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[ GR Nos.

116124-25, Nov 22, 2000 ]


FACTS: Sometime in the early 1960s, the Commercial Credit Corporation (hereinafter, "CCC"), a financing and
investment firm, decided to organize franchise companies in different parts of the country, wherein it shall hold
thirty percent (30%) equity. Employees of the CCC were designated as resident managers of the franchise
companies. Petitioner Bibiano O. Reynoso, IV was designated as the resident manager of the franchise company
in Quezon City, known as the Commercial Credit Corporation of Quezon City (hereinafter, "CCC-QC").

CCC-QC entered into an exclusive management contract with CCC whereby the latter was granted the
management and full control of the business activities of the former. Under the contract, CCC-QC shall sell,
discount and/or assign its receivables to CCC. Subsequently, however, this discounting arrangement was
discontinued pursuant to the so-called "DOSRI Rule", prohibiting the lending of funds by corporations to its
directors, officers, stockholders and other persons with related interests therein.

On account of the new restrictions imposed by the Central Bank policy by virtue of the DOSRI Rule, CCC decided
to form CCC Equity Corporation, (hereinafter, "CCC-Equity"), a wholly-owned subsidiary, to which CCC
transferred its thirty (30%) percent equity in CCC-QC, together with two seats in the latter's Board of Directors.

Under the new set-up, several officials of Commercial Credit Corporation, including petitioner Reynoso, became
employees of CCC-Equity. While petitioner continued to be the Resident Manager of CCC-QC, he drew his
salaries and allowances from CCC-Equity. Furthermore, although an employee of CCC-Equity, petitioner, as well
as all employees of CCC-QC, became qualified members of the Commercial Credit Corporation Employees
Pension Plan.

As Resident Manager of CCC-QC, petitioner oversaw the operations of CCC-QC and supervised its employees.
The business activities of CCC-QC pertain to the acceptance of funds from depositors who are issued interest-
bearing promissory notes. The amounts deposited are then loaned out to various borrowers. Petitioner, in order
to boost the business activities of CCC-QC, deposited his personal funds in the company. In return, CCC-QC
issued to him its interest-bearing promissory notes.

A complaint for sum of money with preliminary attachmentwas instituted by CCC-QC against petitioner, who
had in the meantime been dismissed from his employment by CCC-Equity. The complaint alleged that petitioner
embezzled the funds of CCC-QC amounting to P1,300,593.11. Out of this amount, at least P630,000.00 was used
for the purchase of a house and lot located at No. 12 Macopa Street, Valle Verde I, Pasig City. The property was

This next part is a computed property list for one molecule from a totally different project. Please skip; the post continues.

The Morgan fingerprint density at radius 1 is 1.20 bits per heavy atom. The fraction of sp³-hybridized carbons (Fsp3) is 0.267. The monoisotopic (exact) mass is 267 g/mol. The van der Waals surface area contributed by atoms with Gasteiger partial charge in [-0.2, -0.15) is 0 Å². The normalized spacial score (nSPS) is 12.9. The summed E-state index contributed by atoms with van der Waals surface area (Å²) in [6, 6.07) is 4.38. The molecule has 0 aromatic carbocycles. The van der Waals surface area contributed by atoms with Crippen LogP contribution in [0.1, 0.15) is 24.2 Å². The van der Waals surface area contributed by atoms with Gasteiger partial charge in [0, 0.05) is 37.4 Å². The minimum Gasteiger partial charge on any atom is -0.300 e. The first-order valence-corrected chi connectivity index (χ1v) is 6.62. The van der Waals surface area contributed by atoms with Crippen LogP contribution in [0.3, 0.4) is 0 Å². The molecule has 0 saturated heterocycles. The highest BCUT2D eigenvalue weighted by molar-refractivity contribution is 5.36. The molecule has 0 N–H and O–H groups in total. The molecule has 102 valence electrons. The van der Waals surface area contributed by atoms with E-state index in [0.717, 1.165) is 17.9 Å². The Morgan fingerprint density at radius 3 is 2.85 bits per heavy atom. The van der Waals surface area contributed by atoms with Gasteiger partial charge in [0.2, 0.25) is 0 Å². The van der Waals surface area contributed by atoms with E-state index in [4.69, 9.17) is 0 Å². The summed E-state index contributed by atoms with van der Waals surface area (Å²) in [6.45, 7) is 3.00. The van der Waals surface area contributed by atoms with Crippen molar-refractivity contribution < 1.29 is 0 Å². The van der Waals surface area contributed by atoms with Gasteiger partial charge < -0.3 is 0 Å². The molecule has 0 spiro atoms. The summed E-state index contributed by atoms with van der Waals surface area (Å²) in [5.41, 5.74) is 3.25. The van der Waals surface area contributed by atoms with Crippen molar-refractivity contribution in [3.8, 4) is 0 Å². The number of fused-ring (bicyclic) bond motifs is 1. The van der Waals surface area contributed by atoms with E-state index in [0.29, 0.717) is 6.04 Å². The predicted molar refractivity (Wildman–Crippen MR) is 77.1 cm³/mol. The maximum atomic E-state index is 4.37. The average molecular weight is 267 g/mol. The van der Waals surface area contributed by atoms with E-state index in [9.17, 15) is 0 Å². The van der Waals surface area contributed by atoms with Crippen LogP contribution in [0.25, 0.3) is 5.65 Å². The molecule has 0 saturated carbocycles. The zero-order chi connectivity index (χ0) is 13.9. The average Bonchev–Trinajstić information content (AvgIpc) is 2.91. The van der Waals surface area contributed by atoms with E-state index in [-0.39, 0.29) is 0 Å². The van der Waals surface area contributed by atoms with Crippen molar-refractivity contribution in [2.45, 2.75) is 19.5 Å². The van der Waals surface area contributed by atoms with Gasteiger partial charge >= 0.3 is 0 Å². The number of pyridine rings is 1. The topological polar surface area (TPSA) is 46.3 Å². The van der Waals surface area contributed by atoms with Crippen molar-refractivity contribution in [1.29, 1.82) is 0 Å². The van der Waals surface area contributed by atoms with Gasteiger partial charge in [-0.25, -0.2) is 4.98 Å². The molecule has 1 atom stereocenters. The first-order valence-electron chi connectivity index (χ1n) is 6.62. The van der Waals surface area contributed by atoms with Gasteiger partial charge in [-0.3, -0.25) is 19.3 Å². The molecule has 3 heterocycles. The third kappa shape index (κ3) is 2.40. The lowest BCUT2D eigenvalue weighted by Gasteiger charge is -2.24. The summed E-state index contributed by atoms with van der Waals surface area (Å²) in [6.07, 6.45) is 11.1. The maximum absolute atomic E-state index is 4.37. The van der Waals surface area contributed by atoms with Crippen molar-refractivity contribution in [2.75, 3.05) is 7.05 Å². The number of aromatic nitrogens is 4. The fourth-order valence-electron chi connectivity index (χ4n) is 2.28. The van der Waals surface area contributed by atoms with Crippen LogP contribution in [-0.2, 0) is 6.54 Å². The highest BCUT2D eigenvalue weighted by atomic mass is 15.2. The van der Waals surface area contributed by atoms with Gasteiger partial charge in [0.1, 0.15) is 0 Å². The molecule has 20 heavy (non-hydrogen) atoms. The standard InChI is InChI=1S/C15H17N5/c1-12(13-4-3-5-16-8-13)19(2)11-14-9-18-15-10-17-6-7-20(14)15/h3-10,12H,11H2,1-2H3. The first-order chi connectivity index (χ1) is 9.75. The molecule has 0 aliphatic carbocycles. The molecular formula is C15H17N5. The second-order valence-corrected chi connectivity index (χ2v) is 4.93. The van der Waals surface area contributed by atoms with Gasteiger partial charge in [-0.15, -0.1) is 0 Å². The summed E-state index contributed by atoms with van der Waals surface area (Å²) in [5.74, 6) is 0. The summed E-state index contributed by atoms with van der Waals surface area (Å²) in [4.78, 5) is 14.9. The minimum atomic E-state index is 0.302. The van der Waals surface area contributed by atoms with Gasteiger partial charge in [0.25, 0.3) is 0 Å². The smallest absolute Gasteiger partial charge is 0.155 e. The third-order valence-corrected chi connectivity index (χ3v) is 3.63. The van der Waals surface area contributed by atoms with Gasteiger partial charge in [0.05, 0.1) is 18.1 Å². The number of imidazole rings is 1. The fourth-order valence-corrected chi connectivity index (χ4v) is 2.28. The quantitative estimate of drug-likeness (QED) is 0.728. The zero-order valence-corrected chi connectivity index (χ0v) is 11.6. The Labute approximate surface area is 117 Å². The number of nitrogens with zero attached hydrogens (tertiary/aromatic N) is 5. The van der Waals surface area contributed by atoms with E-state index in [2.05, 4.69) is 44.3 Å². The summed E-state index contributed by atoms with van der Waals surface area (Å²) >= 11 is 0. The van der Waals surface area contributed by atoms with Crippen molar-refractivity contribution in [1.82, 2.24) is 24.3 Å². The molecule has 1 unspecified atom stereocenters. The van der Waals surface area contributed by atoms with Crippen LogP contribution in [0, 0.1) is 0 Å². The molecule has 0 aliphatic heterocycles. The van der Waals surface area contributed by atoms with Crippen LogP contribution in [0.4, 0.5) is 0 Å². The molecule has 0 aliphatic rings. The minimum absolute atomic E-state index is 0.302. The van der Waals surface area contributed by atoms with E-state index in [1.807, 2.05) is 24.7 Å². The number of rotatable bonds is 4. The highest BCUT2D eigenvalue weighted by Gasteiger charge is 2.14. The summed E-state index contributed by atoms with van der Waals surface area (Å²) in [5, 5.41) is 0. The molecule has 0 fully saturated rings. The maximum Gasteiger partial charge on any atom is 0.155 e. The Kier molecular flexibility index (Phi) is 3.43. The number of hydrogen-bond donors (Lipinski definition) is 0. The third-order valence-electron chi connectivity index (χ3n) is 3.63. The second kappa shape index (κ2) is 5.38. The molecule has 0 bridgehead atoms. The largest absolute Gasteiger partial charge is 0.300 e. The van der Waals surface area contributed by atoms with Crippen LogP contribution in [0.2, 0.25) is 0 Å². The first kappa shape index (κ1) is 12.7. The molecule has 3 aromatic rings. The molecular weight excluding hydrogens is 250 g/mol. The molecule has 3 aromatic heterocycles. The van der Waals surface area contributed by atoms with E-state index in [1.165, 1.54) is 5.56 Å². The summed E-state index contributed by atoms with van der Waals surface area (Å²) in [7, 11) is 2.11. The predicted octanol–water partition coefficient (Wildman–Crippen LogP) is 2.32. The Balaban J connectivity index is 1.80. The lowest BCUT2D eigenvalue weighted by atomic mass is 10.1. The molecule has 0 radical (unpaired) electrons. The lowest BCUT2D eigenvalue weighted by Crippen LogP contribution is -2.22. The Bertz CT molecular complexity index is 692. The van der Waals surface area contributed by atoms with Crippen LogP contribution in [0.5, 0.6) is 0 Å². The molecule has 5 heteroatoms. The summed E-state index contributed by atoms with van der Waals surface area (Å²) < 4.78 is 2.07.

mortgaged to CCC, and was later foreclosed.

In his amended Answer, petitioner denied having unlawfully used funds of CCC-QC and asserted that the sum of
P1,300,593.11 represented his money placements in CCC-QC, as shown by twenty-three (23) checks which he
issued to the said company.

CCC became known as the General Credit Corporation and now contends that it is a corporation separate and
distinct from CCC-QC and, therefore, its properties may not be levied upon to satisfy the monetary judgment in
favor of petitioner. In short, respondent raises corporate fiction as its defense.

ISSUE: Whether or not the judgment in favor of petitioner may be executed against respondent
General Credit Corporation following the right of succession.

Ruling: Yes. A corporation is an artificial being created by operation of law, having the right of succession and
the powers, attributes, and properties expressly authorized by law or incident to its existence. It is an artificial
being invested by law with a personality separate and distinct from those of the persons composing it as well as
from that of any other legal entity to which it may be related.[18] It was evolved to make possible the aggregation
and assembling of huge amounts of capital upon which big business depends. It also has the advantage of non-
dependence on the lives of those who compose it even as it enjoys certain rights and conducts activities of natural
This Court has pierced the veil of corporate fiction in numerous cases where it was used, among others, to avoid
a judgment credit; to avoid inclusion of corporate assets as part of the estate of a decedent; to avoid liability
arising from debt; when made use of as a shield to perpetrate fraud and/or confuse legitimate issues; or to
promote unfair objectives or otherwise to shield them.

The defense of separateness will be disregarded where the business affairs of a subsidiary corporation are so
controlled by the mother corporation to the extent that it becomes an instrument or agent of its parent. But even
when there is dominance over the affairs of the subsidiary, the doctrine of piercing the veil of corporate fiction
applies only when such fiction is used to defeat public convenience, justify wrong, protect fraud or defend crime.

We stated in Tomas Lao Construction v. National Labor Relations Commission, that the legal fiction of a
corporation being a judicial entity with a distinct and separate personality was envisaged for convenience and to
serve justice. Therefore, it should not be used as a subterfuge to commit injustice and circumvent the law.